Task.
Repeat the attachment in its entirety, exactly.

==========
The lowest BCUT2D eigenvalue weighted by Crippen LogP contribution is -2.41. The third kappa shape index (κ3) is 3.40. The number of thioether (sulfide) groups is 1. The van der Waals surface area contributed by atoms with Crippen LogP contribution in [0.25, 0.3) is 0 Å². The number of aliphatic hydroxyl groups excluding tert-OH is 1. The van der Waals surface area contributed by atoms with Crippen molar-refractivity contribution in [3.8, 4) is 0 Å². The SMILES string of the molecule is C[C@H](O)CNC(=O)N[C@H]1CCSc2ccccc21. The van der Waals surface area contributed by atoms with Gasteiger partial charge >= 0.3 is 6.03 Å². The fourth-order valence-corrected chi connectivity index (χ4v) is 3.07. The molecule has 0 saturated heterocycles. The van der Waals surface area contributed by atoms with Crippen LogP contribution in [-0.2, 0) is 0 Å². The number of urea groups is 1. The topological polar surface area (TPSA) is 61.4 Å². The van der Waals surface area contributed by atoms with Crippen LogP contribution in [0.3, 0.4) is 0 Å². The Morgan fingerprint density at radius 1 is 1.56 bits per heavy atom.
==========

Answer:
The lowest BCUT2D eigenvalue weighted by Crippen LogP contribution is -2.41. The third kappa shape index (κ3) is 3.40. The number of thioether (sulfide) groups is 1. The van der Waals surface area contributed by atoms with Crippen LogP contribution in [0.25, 0.3) is 0 Å². The number of aliphatic hydroxyl groups excluding tert-OH is 1. The van der Waals surface area contributed by atoms with Crippen molar-refractivity contribution in [3.8, 4) is 0 Å². The SMILES string of the molecule is C[C@H](O)CNC(=O)N[C@H]1CCSc2ccccc21. The van der Waals surface area contributed by atoms with Gasteiger partial charge >= 0.3 is 6.03 Å². The fourth-order valence-corrected chi connectivity index (χ4v) is 3.07. The molecule has 0 saturated heterocycles. The van der Waals surface area contributed by atoms with Crippen LogP contribution in [-0.2, 0) is 0 Å². The number of urea groups is 1. The topological polar surface area (TPSA) is 61.4 Å². The van der Waals surface area contributed by atoms with Crippen LogP contribution in [0.3, 0.4) is 0 Å². The Morgan fingerprint density at radius 1 is 1.56 bits per heavy atom.